The stories and poems in my book, Somewhere in the West, celebrate some notable women of the west and my pioneering family. I'm proud to  descend from a long line of cowboys and ranchers, and it is a privilege, as well as a deeply felt responsibility, to pay tribute to these people who were the backbone of the settlement of the west.  My poetry CD, Beneath a Western Sky, was released in 2005.  


 

[Photo of Linda Kirkpatrick by Jeri L. Dobrowski]


The poem, "When Roundup Time Comes 'Round"

When Round Up Time Comes Around

The wood floor creaks in the bunkhouse
But never a voice is heard.
There is the rattle of plates on the table
As every cowboy is served.

The jingle of spurs, the bumping of boots,
And the creak of the bunkhouse door,
These are the sounds of the dawning
Just as in the days of yore.

The gray gelding snorts and paws the ground,
Then tosses his head in the air.
The bay in the corner trots round the pen,
They call her the Mustang Mare

Then the rest in the pen begin to stir,
With a whinny and a prick of the ear.
The familiar sounds of the morning
Tells them saddling time is near.

The feel of the Levi jacket he wears,
To turn back the morning chill.
A soft glow of pink in an eastern sky,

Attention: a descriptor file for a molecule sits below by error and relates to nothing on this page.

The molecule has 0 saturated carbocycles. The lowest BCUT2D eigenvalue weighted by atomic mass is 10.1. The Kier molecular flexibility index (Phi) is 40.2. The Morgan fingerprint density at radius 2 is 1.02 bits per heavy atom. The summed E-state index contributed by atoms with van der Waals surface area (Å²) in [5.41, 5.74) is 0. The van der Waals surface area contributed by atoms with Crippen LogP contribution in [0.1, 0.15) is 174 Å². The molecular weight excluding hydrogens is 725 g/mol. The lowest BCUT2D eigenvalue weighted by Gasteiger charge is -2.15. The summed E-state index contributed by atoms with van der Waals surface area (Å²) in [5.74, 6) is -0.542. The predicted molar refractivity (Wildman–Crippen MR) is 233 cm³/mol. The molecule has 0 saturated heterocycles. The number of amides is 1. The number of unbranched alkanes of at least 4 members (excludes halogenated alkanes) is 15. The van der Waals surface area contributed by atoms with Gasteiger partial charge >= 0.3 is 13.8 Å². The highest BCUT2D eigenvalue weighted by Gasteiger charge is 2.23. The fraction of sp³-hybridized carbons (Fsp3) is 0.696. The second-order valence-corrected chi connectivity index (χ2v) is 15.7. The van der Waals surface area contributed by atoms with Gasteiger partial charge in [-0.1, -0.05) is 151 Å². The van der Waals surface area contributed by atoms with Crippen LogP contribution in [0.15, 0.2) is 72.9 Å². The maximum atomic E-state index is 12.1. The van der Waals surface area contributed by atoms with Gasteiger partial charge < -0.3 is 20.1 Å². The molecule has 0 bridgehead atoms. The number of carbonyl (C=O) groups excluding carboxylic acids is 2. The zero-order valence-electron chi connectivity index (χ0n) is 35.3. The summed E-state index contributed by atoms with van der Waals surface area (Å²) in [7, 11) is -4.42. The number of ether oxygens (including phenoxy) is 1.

As the sun wakes from behind the hill.

The strike of a match for one last smoke,
The last of his coffee hitting the ground,
These are the sounds of early morn
As round up time comes around.

Then the buckling of his leather chaps,
The ones that his dad used to own.
He shakes out his legs, steps from the porch,
This is the only life he has known.

He walks to the barn in the darkness.
His steps crunch the frost bit ground.
These wonderful sounds of the break of day,
As round up time comes around.

The cold leather creaks of his saddle,
The jingle of the hackamore bit,
These are the sounds of a cowboy
The sounds of toil and grit.

He smiles as they ride from the ranch house.
He cherishes this life he has found.
He lives for this day and always has,
The day round up time comes around.

© 2004, Linda Kirkpatrick
This poem may not be reprinted or reposted without the author's written permission.


About the poem

Linda Kirkpatrick comments: